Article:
- - Wednesday, July 1, 2020

To assume the role of the world’s premier energy leader, it’s not enough for the United States to simply have more oil and gas supplies than anyone else. Those products must also get to market. That means more pipelines, which also means more permits, and a consistent process that meets the needs of the market — and the environment.

Fortunately, a request from the Trump administration could help give confidence to the American pipeline construction industry that’s been stymied by judicial activism. The Department of Justice (DOJ) asked the U.S. Supreme Court on Monday to reverse a lower court’s ruling that, if left in place, could set back important pipeline projects significantly and give no confidence to future investments when our economy needs it the most. 

In April, Judge Brian Morris of the U.S. District Court for the District of Montana sided with environmental activists by revoking critical water permits for the Keystone XL crude oil pipeline, a 1,200-mile project — whose first segment was completed this year — aimed at transporting Canadian crude oil to Nebraska and then along to American consumers. Judge Morris ruled that the U.S. Army Corps of Engineers failed, despite a full decade of study, to sufficiently address the endangered species potentially affected by the pipeline’s route.

But Judge Morris’ ruling doesn’t just affect Keystone XL. It also means that the U.S. Army Corps of Engineers now lacks the authority to authorize any pipeline construction activity under a program called Nationwide Permit 12. The program was meant to streamline the process of construction for pipelines, electric transmission lines and cables so that major utility projects with minimal environmental impact can be efficiently addressed. Keystone XL’s permits, for example, were approved by the Corps in 2017 under this authority.

Now, unless the Supreme Court reverses Judge Morris’ ruling, at least 70 oil and gas pipeline projects nationwide will come to a screeching halt while the Corps is forced to abandon Nationwide Permit 12 and undertake a lengthy review of its policies with regard to the Endangered Species Act. That will cost time, as well as money. One estimate projects that a delay of just one year will increase the cost of these projects by nearly 6% or close to $2 billion in total. Just as importantly, nearly 150,000 jobs will be held in the balance at a time when our nation needs to get back to work.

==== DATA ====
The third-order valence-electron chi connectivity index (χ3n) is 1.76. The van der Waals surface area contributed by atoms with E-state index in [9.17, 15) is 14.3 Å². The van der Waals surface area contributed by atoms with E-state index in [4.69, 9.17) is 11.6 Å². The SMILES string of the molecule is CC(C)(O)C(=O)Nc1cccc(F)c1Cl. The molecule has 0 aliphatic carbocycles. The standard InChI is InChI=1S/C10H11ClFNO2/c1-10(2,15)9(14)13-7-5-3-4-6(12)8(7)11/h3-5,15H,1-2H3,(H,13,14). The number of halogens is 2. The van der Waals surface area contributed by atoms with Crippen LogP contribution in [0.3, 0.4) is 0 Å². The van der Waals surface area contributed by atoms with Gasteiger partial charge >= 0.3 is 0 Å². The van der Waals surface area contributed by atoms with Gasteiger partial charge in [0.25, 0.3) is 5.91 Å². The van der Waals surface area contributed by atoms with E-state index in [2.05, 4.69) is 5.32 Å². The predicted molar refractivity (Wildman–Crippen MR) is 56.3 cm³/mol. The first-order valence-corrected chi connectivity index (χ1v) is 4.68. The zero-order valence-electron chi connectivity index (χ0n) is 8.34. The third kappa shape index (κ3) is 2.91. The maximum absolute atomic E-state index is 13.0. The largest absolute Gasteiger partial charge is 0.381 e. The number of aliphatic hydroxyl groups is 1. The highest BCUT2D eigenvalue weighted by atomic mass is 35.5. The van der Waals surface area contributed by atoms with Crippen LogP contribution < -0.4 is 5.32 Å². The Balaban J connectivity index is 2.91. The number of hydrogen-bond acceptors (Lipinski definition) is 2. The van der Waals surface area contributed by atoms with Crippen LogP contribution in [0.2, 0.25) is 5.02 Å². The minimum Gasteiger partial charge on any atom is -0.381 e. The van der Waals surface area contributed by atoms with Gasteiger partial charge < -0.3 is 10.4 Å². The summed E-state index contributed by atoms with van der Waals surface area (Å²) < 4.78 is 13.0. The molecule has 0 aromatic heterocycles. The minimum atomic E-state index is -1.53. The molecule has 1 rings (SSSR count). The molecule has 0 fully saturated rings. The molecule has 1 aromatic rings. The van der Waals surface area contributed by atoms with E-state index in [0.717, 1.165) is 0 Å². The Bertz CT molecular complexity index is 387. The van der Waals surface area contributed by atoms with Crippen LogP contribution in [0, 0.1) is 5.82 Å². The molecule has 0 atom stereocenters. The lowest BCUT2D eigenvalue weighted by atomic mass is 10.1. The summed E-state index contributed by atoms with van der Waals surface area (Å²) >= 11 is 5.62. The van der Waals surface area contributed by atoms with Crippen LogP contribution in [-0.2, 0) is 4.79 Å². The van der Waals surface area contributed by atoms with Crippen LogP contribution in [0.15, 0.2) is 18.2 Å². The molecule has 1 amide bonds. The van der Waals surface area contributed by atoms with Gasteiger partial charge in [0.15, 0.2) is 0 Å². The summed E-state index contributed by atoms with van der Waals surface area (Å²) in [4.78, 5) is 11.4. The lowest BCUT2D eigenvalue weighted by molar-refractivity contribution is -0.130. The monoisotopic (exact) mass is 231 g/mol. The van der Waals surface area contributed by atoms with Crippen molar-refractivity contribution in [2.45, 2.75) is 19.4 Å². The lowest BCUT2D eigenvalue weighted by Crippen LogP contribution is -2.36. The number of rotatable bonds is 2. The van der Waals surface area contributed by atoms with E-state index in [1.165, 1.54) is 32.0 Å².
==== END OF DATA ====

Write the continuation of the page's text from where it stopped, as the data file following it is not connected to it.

The DOJ has argued to Supreme Court justices that Judge Morris’ ruling on Nationwide Permit 12 dramatically overreaches his court’s authority. Unless reversed, DOJ officials argue, “the Corps would be unable to authorize dredge or fill activities for the construction of new oil or gas pipelines except through an expensive and time-consuming individual permitting process …” Again, at the expense of the American citizenry who need these projects to move forward.

The good news? The Supreme Court just days ago sided with the Trump administration by ruling that another major energy project, the Atlantic Coast Pipeline, could move forward under a federal permit issued by the U.S. Forest Service.

In a 7-2 ruling written by Justice Clarence Thomas, justices reversed a lower court ruling that had blocked a permit for the pipeline project that would transport natural gas from West Virginia to quickly developing markets in Virginia and North Carolina. The ruling affirms that the U.S. Forest Service can grant rights-of-way for projects that cross national forests, possibly foreshadowing its position on the authority of the Army Corps to grant similar permits when energy projects cross American waters.

Hopefully, the justices will allow Corps professionals the authority to once again make informed judgments based on science and evidence by restoring Nationwide Permit 12. Not only are the non-partisan men and women of the Corps trained and equipped to do so, but their ability to permit utility projects such as pipelines is critical to American prosperity and energy security. Energy supplies are not enough. Oil and gas supplies also must be transported to customers through safe and efficient pipelines. And at a time when American must get back to work, this is no time for a process that lacks consistency.

For too long, activists have weaponized the courts to block critical infrastructure and fulfill their own agendas. Never has this been more true than with Keystone XL, whose progress has been slowed and befuddled for more than a decade by manipulation of the permitting and review process. In the coming days, the U.S. Supreme Court has a chance to do the right thing by reversing a ruling that Corps officials call “extremely disruptive” and “contrary to the public interest.”

Now is the time to unleash American energy, not gamble with it. By answering the president’s call to restore Nationwide Permit 12, justices have a chance to truly bolster our nation’s energy infrastructure and restore confidence in the process and those government professionals charged with its oversight.

• Tom Magness, a retired Army colonel, formerly served as a commander in the U.S. Army Corps of Engineers.

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